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Photography of the night sky is called Astrophotography, or Astro-Imaging. The most common form of astrophotography is accomplished by attaching a camera to a telescope in order to use that telescope as a very powerful camera lens. However, astrophotography can be done with a variety of different set-ups, from attaching a DSLR camera to a tripod, pointing it at the sky, and taking a longer than normal exposure, to using a smartphone adapter to take quick pictures through a telescope or spotting scope. In fact, if you have a camera and want to take pictures of the night sky or a celestial object, there are several accessories on the market today that will let you do just that, with or without a telescope.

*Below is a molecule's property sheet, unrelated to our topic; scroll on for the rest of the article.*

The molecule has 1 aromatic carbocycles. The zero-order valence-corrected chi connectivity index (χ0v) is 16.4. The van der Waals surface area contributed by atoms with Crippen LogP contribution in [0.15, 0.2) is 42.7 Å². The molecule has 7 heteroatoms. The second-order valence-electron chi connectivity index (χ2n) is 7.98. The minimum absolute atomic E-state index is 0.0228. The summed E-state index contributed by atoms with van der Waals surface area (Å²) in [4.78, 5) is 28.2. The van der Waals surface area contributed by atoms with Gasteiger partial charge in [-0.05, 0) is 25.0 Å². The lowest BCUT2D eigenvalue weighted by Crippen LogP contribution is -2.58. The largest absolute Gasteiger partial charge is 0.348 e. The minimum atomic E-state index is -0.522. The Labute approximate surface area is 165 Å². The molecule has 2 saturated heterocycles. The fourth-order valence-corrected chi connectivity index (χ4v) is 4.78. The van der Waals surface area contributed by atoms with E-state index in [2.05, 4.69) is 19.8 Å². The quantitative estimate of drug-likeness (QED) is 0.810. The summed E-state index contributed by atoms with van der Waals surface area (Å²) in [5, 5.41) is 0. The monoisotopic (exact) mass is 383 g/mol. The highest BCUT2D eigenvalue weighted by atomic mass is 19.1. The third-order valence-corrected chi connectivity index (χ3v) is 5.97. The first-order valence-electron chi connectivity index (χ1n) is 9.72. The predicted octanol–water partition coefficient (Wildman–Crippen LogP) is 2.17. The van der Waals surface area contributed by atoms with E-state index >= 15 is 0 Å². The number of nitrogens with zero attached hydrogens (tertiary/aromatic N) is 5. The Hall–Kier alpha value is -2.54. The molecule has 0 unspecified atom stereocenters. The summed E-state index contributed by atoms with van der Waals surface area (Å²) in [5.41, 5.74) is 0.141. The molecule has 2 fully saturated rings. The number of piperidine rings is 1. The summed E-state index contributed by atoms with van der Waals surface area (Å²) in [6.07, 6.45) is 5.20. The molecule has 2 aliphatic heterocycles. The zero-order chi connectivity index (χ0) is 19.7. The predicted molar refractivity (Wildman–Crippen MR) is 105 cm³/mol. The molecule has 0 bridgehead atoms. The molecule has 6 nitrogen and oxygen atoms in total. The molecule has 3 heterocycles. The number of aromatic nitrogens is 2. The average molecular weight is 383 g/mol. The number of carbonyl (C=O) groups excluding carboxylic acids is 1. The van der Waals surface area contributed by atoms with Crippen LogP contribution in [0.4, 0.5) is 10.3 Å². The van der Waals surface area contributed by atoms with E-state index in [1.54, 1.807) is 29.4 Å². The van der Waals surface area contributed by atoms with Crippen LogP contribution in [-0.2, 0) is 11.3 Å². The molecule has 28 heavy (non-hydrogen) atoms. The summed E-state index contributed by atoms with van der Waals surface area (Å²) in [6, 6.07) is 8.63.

While taking pictures of the Milky Way or star trails is cool, most amateur astronomers who enjoy astrophotography buy a special camera that is designed for astro-imaging through a telescope. Because astrophotography cameras vary so much in price, a beginner might start out with a planetary, or solar system imager. These inexpensive digital cameras use a small CMOS sensor to gather the light of a bright object, such as the Moon, Saturn, or Jupiter, and then off-load the image to the astrophotographer's computer for processing with specialized software that is included in the camera package. Once they get their feet wet, most amateur astronomers buy an astrophotography camera with a larger, more sensitive sensor so that they can image fainter celestial objects. Astro-imaging cameras come with either color or monochrome sensors and have a variety of features and accessories that enhance their results. Today's astronomy cameras are so sensitive and have so many helpful features that serious astro-imagers can get results that rival those found in astronomy and science magazines!

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